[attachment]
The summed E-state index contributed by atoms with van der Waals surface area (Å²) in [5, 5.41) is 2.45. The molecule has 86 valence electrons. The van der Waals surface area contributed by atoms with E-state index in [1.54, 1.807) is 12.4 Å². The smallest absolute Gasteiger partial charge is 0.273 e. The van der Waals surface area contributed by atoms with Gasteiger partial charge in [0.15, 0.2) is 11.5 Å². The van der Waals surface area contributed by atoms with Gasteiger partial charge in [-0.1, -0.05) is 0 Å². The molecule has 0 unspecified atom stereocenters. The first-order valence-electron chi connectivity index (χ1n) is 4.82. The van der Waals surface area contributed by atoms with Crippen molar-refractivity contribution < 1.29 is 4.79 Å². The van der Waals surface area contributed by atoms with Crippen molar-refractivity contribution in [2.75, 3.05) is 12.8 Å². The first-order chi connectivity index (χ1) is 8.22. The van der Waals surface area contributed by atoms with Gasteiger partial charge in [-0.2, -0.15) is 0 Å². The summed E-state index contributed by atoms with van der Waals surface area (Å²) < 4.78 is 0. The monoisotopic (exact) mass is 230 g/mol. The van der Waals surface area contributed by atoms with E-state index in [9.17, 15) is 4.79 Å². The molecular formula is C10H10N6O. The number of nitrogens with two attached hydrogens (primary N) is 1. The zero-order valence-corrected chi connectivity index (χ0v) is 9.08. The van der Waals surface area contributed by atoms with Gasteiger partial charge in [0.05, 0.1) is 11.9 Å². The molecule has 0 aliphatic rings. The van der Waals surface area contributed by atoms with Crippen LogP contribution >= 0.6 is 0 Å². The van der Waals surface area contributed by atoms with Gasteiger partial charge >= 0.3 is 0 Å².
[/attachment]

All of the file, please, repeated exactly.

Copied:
The summed E-state index contributed by atoms with van der Waals surface area (Å²) in [5, 5.41) is 2.45. The molecule has 86 valence electrons. The van der Waals surface area contributed by atoms with E-state index in [1.54, 1.807) is 12.4 Å². The smallest absolute Gasteiger partial charge is 0.273 e. The van der Waals surface area contributed by atoms with Gasteiger partial charge in [0.15, 0.2) is 11.5 Å². The van der Waals surface area contributed by atoms with Gasteiger partial charge in [-0.1, -0.05) is 0 Å². The molecule has 0 unspecified atom stereocenters. The first-order valence-electron chi connectivity index (χ1n) is 4.82. The van der Waals surface area contributed by atoms with Crippen molar-refractivity contribution < 1.29 is 4.79 Å². The van der Waals surface area contributed by atoms with Crippen molar-refractivity contribution in [2.75, 3.05) is 12.8 Å². The first-order chi connectivity index (χ1) is 8.22. The van der Waals surface area contributed by atoms with Gasteiger partial charge in [-0.2, -0.15) is 0 Å². The summed E-state index contributed by atoms with van der Waals surface area (Å²) < 4.78 is 0. The monoisotopic (exact) mass is 230 g/mol. The van der Waals surface area contributed by atoms with E-state index in [9.17, 15) is 4.79 Å². The molecular formula is C10H10N6O. The number of nitrogens with two attached hydrogens (primary N) is 1. The zero-order valence-corrected chi connectivity index (χ0v) is 9.08. The van der Waals surface area contributed by atoms with Gasteiger partial charge in [0.05, 0.1) is 11.9 Å². The molecule has 0 aliphatic rings. The van der Waals surface area contributed by atoms with Crippen LogP contribution >= 0.6 is 0 Å². The van der Waals surface area contributed by atoms with Gasteiger partial charge >= 0.3 is 0 Å².